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This Japanese proverb relays the vicissitudes of life, with the meaning "seven times down eight times up".
Some would more naturally translate it into English as "Always rising after a fall or repeated failures" or compare it to the English, "If at first you don't succeed, try, try again".
The first Kanji is literally "7". The second means "fall down" (sometimes this Kanji means "turn around", "revolve" or "turn over", but in this case, it's holds the meaning of "fall"). The third is "8". And the last is "get up", "rouse", or "rise".
Basically if you fail 7 times, you should recover from those events and be prepared to rise an 8th time. This is also applies if it is the world or circumstances that knock you down seven times...
...just remember that you have the ability to bounce back from any kind of adversity.
Note: This can be pronounced two ways. One is "shichi ten hakki" or "shichitenhakki". The other is "nana korobi ya oki" also written, "nanakorobi-yaoki".
Special Note: The second character is a Kanji that is not used in China. Therefore, please only select our Japanese master calligrapher for this selection.
This Chinese proverbs literally translates as: [Even a general who has won a] hundred victories [may be] hard put to see through the enemy's [strategy], [but one who has] broken [his] arm three [times] [will] be a good doctor.
Figuratively, this means: One cannot always depend on past successes to guarantee future success, but one can always learn from lessons drawn from failure.
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All of our calligraphy wall scrolls are handmade.
When the calligrapher finishes creating your artwork, it is taken to my art mounting workshop in Beijing where a wall scroll is made by hand from a combination of silk, rice paper, and wood.
After we create your wall scroll, it takes at least two weeks for air mail delivery from Beijing to you.
Allow a few weeks for delivery. Rush service speeds it up a week or two for $10!
When you select your calligraphy, you'll be taken to another page where you can choose various custom options.
The scroll that I am holding in this picture is a "medium size"
4-character wall scroll.
As you can see, it is a great size to hang on your wall.
(We also offer custom wall scrolls in larger sizes)
Professional calligraphers are getting to be hard to find these days.
Instead of drawing characters by hand, the new generation in China merely type roman letters into their computer keyboards and pick the character that they want from a list that pops up.
There is some fear that true Chinese calligraphy may become a lost art in the coming years. Many art institutes in China are now promoting calligraphy programs in hopes of keeping this unique form of art alive.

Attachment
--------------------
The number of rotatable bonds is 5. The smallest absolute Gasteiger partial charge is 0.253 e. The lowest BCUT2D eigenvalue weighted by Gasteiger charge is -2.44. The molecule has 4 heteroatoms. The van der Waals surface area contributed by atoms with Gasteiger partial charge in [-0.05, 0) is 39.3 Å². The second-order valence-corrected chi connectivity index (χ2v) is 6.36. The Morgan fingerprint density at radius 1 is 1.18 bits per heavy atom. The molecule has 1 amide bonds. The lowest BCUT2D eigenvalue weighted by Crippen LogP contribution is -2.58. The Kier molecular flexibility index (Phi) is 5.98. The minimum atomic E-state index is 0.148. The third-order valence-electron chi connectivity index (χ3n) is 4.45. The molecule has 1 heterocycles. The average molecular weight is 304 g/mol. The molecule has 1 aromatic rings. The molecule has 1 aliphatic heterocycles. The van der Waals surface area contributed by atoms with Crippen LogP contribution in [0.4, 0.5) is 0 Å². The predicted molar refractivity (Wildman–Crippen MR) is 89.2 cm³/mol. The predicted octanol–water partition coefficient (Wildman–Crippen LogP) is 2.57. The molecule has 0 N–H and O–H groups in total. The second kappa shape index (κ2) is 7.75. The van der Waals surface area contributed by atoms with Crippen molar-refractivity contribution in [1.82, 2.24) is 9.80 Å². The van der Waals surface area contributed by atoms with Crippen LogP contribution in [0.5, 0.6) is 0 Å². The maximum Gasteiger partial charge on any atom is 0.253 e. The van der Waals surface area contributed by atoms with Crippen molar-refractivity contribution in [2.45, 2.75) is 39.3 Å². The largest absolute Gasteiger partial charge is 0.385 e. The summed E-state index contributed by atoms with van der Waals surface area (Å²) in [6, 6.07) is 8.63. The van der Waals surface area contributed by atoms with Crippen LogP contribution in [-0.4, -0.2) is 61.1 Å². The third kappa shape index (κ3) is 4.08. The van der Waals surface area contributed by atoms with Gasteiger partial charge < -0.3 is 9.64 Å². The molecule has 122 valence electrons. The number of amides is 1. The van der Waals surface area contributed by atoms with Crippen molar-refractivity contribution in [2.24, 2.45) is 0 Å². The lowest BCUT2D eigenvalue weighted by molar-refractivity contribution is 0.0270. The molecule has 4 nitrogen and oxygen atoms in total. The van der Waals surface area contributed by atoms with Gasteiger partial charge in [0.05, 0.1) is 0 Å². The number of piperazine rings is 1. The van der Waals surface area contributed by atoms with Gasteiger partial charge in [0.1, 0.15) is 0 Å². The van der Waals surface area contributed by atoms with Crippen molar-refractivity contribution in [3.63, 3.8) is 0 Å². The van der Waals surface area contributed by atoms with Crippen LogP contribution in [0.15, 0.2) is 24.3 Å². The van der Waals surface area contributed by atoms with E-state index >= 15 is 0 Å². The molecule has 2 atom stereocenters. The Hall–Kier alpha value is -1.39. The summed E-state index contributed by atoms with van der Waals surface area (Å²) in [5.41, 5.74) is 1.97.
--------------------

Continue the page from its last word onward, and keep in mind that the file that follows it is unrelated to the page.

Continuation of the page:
Even with the teachings of a top-ranked calligrapher in China, my calligraphy will never be good enough to sell. I will leave that to the experts.
The same calligrapher who gave me those lessons also attracted a crowd of thousands and a TV crew as he created characters over 6-feet high. He happens to be ranked as one of the top 100 calligraphers in all of China. He is also one of very few that would actually attempt such a feat.
If your search is not successful, just post your request on our forum, and we'll be happy to do research or translation for any reasonable request.
Successful Chinese Character and Japanese Kanji calligraphy searches within the last few hours...
Heart and Soul
The Red String
With so many searches, we had to upgrade to our own Linux server.
Of course, only one in 500 searches results in a purchase - Hey buy a wall scroll!!!
The following table is only helpful for those studying Chinese (or Japanese), and perhaps helps search engines to find this page when someone enters Romanized Chinese or Japanese
|Various forms of Romanized Chinese|
|Fall Down Seven Times, Get Up Eight||七転八起|
|shichi ten hakki / nana korobi ya oki|
shichi ten haki / nana korobi ya oki
|You May Learn from Victory, You Will Learn from Failure||百胜难虑敌三折乃良医|
|n/a||bǎi shèng nán lǜ dí sān zhé nǎi liáng yī|
bai sheng nan lv di san zhe nai liang yi
pai sheng nan lü ti san che nai liang i
|bai3 sheng4 nan2 lv4 di2 san1 zhe2 nai3 liang2 yi1|
If you have not set up your computer to display Chinese, the characters in this table probably look like empty boxes or random text garbage.
This is why I spent hundreds of hours making images so that you could view the characters in the "fall down 7 times get up 8" listings above.
If you want your Windows computer to be able to display Chinese characters you can either head to your Regional and Language options in your Win XP control panel, select the [Languages] tab and click on [Install files for East Asian Languages]. This task will ask for your Win XP CD to complete in most cases. If you don't have your Windows XP CD, or are running Windows 98, you can also download/run the simplified Chinese font package installer from Microsoft which works independently with Win 98, ME, 2000, and XP. It's a 2.5MB download, so if you are on dial up, start the download and go make a sandwich.
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